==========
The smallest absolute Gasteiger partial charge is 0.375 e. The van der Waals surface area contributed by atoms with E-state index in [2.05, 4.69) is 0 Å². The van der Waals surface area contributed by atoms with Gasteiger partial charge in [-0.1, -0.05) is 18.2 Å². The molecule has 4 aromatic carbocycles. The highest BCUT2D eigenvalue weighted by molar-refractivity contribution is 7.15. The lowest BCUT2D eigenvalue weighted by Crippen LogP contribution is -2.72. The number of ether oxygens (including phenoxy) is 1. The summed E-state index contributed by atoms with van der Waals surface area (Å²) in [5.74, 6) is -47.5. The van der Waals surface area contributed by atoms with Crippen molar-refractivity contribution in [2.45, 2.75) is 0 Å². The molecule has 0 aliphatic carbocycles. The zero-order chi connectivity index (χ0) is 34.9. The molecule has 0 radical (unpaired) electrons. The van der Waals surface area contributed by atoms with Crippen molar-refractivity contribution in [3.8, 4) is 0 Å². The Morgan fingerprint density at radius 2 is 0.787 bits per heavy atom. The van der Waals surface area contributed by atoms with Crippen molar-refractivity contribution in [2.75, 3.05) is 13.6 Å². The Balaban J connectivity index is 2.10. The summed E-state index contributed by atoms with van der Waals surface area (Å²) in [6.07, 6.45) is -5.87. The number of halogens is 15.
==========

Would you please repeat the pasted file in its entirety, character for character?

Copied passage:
The smallest absolute Gasteiger partial charge is 0.375 e. The van der Waals surface area contributed by atoms with E-state index in [2.05, 4.69) is 0 Å². The van der Waals surface area contributed by atoms with Gasteiger partial charge in [-0.1, -0.05) is 18.2 Å². The molecule has 4 aromatic carbocycles. The highest BCUT2D eigenvalue weighted by molar-refractivity contribution is 7.15. The lowest BCUT2D eigenvalue weighted by Crippen LogP contribution is -2.72. The number of ether oxygens (including phenoxy) is 1. The summed E-state index contributed by atoms with van der Waals surface area (Å²) in [5.74, 6) is -47.5. The van der Waals surface area contributed by atoms with Crippen molar-refractivity contribution in [2.45, 2.75) is 0 Å². The molecule has 0 aliphatic carbocycles. The zero-order chi connectivity index (χ0) is 34.9. The molecule has 0 radical (unpaired) electrons. The van der Waals surface area contributed by atoms with Crippen molar-refractivity contribution in [3.8, 4) is 0 Å². The Morgan fingerprint density at radius 2 is 0.787 bits per heavy atom. The van der Waals surface area contributed by atoms with Crippen molar-refractivity contribution in [2.75, 3.05) is 13.6 Å². The Balaban J connectivity index is 2.10. The summed E-state index contributed by atoms with van der Waals surface area (Å²) in [6.07, 6.45) is -5.87. The number of halogens is 15.